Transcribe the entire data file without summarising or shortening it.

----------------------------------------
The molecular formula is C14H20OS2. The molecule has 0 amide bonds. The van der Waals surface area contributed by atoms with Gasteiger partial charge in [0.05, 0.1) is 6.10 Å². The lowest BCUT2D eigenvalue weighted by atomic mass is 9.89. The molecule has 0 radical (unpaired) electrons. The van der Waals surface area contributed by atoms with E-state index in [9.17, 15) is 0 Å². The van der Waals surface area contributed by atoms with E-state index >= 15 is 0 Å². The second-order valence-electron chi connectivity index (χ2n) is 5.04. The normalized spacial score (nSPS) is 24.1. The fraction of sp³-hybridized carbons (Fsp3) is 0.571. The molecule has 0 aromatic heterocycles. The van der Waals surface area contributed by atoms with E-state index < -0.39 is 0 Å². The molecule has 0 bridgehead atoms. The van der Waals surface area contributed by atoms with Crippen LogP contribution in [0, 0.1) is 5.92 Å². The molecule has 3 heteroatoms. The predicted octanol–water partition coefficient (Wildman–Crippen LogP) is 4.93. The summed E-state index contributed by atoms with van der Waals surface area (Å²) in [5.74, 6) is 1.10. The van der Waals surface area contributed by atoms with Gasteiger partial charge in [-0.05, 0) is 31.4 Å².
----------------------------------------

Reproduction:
The molecular formula is C14H20OS2. The molecule has 0 amide bonds. The van der Waals surface area contributed by atoms with Gasteiger partial charge in [0.05, 0.1) is 6.10 Å². The lowest BCUT2D eigenvalue weighted by atomic mass is 9.89. The molecule has 0 radical (unpaired) electrons. The van der Waals surface area contributed by atoms with E-state index in [9.17, 15) is 0 Å². The van der Waals surface area contributed by atoms with E-state index >= 15 is 0 Å². The second-order valence-electron chi connectivity index (χ2n) is 5.04. The normalized spacial score (nSPS) is 24.1. The fraction of sp³-hybridized carbons (Fsp3) is 0.571. The molecule has 0 aromatic heterocycles. The van der Waals surface area contributed by atoms with E-state index < -0.39 is 0 Å². The molecule has 0 bridgehead atoms. The van der Waals surface area contributed by atoms with Crippen LogP contribution in [0, 0.1) is 5.92 Å². The molecule has 3 heteroatoms. The predicted octanol–water partition coefficient (Wildman–Crippen LogP) is 4.93. The summed E-state index contributed by atoms with van der Waals surface area (Å²) in [5.74, 6) is 1.10. The van der Waals surface area contributed by atoms with Gasteiger partial charge in [-0.05, 0) is 31.4 Å².